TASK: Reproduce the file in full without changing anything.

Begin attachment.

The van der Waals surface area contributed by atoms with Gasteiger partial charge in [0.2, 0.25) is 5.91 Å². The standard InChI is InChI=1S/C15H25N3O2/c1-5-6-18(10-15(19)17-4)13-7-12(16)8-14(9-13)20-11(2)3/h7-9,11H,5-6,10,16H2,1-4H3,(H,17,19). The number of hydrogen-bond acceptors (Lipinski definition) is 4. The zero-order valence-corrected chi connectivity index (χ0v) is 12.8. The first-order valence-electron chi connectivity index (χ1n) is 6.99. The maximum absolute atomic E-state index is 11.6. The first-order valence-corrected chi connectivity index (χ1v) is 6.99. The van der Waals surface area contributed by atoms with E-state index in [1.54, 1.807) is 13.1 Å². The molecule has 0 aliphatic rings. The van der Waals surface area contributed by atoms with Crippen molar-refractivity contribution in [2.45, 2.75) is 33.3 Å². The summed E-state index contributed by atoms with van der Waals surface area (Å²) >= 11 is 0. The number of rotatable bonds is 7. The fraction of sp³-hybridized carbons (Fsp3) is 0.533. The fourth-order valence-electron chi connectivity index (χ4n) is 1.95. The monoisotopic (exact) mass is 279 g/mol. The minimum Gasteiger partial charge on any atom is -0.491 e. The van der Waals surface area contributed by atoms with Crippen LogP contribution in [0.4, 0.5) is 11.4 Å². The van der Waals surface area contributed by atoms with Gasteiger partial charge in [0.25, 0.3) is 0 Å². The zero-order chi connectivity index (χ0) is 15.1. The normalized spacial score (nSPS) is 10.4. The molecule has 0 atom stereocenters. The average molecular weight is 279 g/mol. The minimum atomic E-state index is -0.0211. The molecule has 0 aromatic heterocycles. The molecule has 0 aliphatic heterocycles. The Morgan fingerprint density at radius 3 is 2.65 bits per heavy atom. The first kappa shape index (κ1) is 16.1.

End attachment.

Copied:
The van der Waals surface area contributed by atoms with Gasteiger partial charge in [0.2, 0.25) is 5.91 Å². The standard InChI is InChI=1S/C15H25N3O2/c1-5-6-18(10-15(19)17-4)13-7-12(16)8-14(9-13)20-11(2)3/h7-9,11H,5-6,10,16H2,1-4H3,(H,17,19). The number of hydrogen-bond acceptors (Lipinski definition) is 4. The zero-order valence-corrected chi connectivity index (χ0v) is 12.8. The first-order valence-electron chi connectivity index (χ1n) is 6.99. The maximum absolute atomic E-state index is 11.6. The first-order valence-corrected chi connectivity index (χ1v) is 6.99. The van der Waals surface area contributed by atoms with E-state index in [1.54, 1.807) is 13.1 Å². The molecule has 0 aliphatic rings. The van der Waals surface area contributed by atoms with Crippen molar-refractivity contribution in [2.45, 2.75) is 33.3 Å². The summed E-state index contributed by atoms with van der Waals surface area (Å²) >= 11 is 0. The number of rotatable bonds is 7. The fraction of sp³-hybridized carbons (Fsp3) is 0.533. The fourth-order valence-electron chi connectivity index (χ4n) is 1.95. The monoisotopic (exact) mass is 279 g/mol. The minimum Gasteiger partial charge on any atom is -0.491 e. The van der Waals surface area contributed by atoms with Crippen LogP contribution in [0.4, 0.5) is 11.4 Å². The van der Waals surface area contributed by atoms with Gasteiger partial charge in [0.25, 0.3) is 0 Å². The zero-order chi connectivity index (χ0) is 15.1. The normalized spacial score (nSPS) is 10.4. The molecule has 0 atom stereocenters. The average molecular weight is 279 g/mol. The minimum atomic E-state index is -0.0211. The molecule has 0 aromatic heterocycles. The molecule has 0 aliphatic heterocycles. The Morgan fingerprint density at radius 3 is 2.65 bits per heavy atom. The first kappa shape index (κ1) is 16.1.